Recently, a “financial expert” posted a question in a public online forum:
“Anyone here good at breaking down how to channel money an invest for quicker return…”
“I help families with long term planning an being set decent later down the road but haven’t figured out a way to get a fast return on investments… Thanks .”
That statement doesn’t jive with the previous one, does it?
You wouldn’t expect this sort of thing to be the norm in the industry, but it is.
Look, I realize everyone has money problems of one kind or another.
Even rich people.
Just look at what happened to Elton John and his famous flower debacle.
But… people who advise others on how to manage money are supposed to have their shit together.
Or so you’d think.
Reality is, many of them don’t. And some of the people you think have it together have problems of nightmarish proportions.
My only suggestion is find someone who practices the principles they preach.
Even if your advisor falls on hard financial times, if they are acting on sound financial principles, they will recover and that’s really what you want to know — how they do in both good times and bad.
I realize tho that finding a person like that is as rare as hen’s teeth.
I can recommend working with me (because, yes, my wife and I both practice every single principle I preach), but I’m one guy and realistically I can’t advise everyone.
Besides, I’m biased in recommending myself, right? ?
So in lieu of hiring an expert, you can try to become your own. I’ve actually recommended some folks on my email list do this because they didn’t trust working with me for some reason.
So, here’s what I told them:
— Take an introductory formal financial course of some kind. It will teach you about the basics of finance. If it’s a decent course, it will also teach you basic financial concepts and calculations like present value, future value, time value of money, opportunity cost, calculating annuity (loan) payments, and other basic finance concepts. Us advisors all had to learn this stuff and so should you if you’re going it alone.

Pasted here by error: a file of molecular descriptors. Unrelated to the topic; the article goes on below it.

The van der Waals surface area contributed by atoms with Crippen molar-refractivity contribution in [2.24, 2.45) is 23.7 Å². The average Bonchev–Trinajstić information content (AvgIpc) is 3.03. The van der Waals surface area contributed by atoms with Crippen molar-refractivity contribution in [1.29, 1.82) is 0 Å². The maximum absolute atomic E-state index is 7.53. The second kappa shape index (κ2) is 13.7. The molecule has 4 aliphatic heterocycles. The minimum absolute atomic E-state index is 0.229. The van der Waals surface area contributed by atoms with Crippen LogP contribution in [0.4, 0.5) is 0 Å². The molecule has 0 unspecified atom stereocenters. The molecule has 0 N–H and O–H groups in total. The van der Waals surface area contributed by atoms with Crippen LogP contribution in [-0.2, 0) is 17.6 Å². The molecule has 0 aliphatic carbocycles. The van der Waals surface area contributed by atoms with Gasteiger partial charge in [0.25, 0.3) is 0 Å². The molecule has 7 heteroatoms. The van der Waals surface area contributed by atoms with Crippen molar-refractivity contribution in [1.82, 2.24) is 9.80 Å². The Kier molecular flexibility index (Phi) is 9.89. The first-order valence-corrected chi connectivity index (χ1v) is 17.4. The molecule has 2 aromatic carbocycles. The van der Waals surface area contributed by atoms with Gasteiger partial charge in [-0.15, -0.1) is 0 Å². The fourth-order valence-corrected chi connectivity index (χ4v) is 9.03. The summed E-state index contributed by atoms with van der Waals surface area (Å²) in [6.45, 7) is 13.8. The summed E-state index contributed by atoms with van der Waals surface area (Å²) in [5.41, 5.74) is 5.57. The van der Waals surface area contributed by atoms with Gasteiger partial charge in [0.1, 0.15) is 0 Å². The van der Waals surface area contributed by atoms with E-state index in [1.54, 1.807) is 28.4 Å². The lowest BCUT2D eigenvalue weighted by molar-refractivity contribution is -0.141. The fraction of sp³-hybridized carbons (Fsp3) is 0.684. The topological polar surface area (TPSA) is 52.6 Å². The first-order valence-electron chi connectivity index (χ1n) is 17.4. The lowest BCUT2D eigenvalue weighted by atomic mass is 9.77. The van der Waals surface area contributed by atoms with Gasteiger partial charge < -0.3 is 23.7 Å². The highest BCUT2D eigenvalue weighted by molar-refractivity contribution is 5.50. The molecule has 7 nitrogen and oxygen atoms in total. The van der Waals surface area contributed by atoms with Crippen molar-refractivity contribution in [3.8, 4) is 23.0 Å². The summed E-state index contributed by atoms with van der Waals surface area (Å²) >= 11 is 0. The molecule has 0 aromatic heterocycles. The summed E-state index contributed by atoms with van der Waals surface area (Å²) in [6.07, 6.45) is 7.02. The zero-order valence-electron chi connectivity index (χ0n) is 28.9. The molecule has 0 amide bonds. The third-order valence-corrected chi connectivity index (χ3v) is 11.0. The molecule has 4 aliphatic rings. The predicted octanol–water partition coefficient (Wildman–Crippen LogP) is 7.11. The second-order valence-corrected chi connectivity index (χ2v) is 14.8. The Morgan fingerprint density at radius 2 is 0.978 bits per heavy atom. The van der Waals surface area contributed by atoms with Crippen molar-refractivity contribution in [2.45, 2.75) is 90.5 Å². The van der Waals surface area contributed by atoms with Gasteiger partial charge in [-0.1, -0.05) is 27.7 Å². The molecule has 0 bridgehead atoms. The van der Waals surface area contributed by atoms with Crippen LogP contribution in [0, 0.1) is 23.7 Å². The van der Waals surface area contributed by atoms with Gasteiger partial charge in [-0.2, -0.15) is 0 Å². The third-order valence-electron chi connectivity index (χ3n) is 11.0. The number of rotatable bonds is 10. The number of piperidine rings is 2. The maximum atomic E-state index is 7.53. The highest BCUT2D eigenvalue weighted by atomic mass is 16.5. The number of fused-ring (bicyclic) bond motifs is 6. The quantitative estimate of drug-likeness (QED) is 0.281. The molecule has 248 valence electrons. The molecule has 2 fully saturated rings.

— Learn the specifics of how to apply these financial concepts.
— Learn some basic principles of investing. Common Stocks, Uncommon Profits is probably the best book on investing. It teaches principles over gimmicky tactics. Even if you never invest in stocks, and in all likelihood you will never ever buy a single share of common stock, the principles in that book can be applied to *any* form of investing.
— Practice what you learn. So many financial plans never get off the ground due to a lack of action.
— Buy at least one small custom whole life insurance policy. If you’re not in your 60s, you eventually will be. Talk to a 60 year old who currently owns whole life insurance. I guarantee you every single one of them wishes they’d bought it at your age and they will openly tell you this. Every single one.
— Teach. One of the best ways to solidify the knowledge you have is to teach what you learn. That’s what I did many moons ago. I was a guest instructor for a teaching company, hosting a paid workshop on budgeting and other basic financial planning concepts. The local businesses would send their employees to a workshop (and the general public could also pay for admission) and I would teach a class on personal finance. That sort of thing really helps solidify the knowledge in your mind.
On the flip side, if becoming your own expert seems like it takes a long time and maybe even tedious, it’s because it does and it is. You gots to pay the cost to be the boss, as they say.
If you do not want to go it alone, and if you want to see how custom whole life encourages good financial decisions, go read my case study on the topic… (available when you join my email list).